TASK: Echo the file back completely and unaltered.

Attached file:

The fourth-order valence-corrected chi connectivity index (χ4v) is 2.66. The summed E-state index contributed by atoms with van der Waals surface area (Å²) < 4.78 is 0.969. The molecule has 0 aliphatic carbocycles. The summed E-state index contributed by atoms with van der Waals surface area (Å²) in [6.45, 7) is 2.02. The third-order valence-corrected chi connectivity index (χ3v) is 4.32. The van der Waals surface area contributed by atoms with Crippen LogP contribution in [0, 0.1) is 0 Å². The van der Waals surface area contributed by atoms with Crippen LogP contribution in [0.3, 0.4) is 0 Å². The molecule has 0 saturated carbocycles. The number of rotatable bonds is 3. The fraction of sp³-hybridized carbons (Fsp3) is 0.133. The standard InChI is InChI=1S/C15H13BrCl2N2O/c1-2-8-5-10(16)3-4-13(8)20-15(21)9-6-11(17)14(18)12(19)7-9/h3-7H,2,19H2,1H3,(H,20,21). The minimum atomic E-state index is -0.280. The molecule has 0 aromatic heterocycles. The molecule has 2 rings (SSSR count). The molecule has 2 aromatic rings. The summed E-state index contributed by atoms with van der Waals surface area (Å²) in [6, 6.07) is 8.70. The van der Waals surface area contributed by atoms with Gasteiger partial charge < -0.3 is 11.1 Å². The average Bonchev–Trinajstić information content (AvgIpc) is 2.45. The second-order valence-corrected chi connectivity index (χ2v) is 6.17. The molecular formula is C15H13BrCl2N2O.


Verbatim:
The fourth-order valence-corrected chi connectivity index (χ4v) is 2.66. The summed E-state index contributed by atoms with van der Waals surface area (Å²) < 4.78 is 0.969. The molecule has 0 aliphatic carbocycles. The summed E-state index contributed by atoms with van der Waals surface area (Å²) in [6.45, 7) is 2.02. The third-order valence-corrected chi connectivity index (χ3v) is 4.32. The van der Waals surface area contributed by atoms with Crippen LogP contribution in [0, 0.1) is 0 Å². The van der Waals surface area contributed by atoms with Crippen LogP contribution in [0.3, 0.4) is 0 Å². The molecule has 0 saturated carbocycles. The number of rotatable bonds is 3. The fraction of sp³-hybridized carbons (Fsp3) is 0.133. The standard InChI is InChI=1S/C15H13BrCl2N2O/c1-2-8-5-10(16)3-4-13(8)20-15(21)9-6-11(17)14(18)12(19)7-9/h3-7H,2,19H2,1H3,(H,20,21). The minimum atomic E-state index is -0.280. The molecule has 0 aromatic heterocycles. The molecule has 2 rings (SSSR count). The molecule has 2 aromatic rings. The summed E-state index contributed by atoms with van der Waals surface area (Å²) in [6, 6.07) is 8.70. The van der Waals surface area contributed by atoms with Gasteiger partial charge < -0.3 is 11.1 Å². The average Bonchev–Trinajstić information content (AvgIpc) is 2.45. The second-order valence-corrected chi connectivity index (χ2v) is 6.17. The molecular formula is C15H13BrCl2N2O.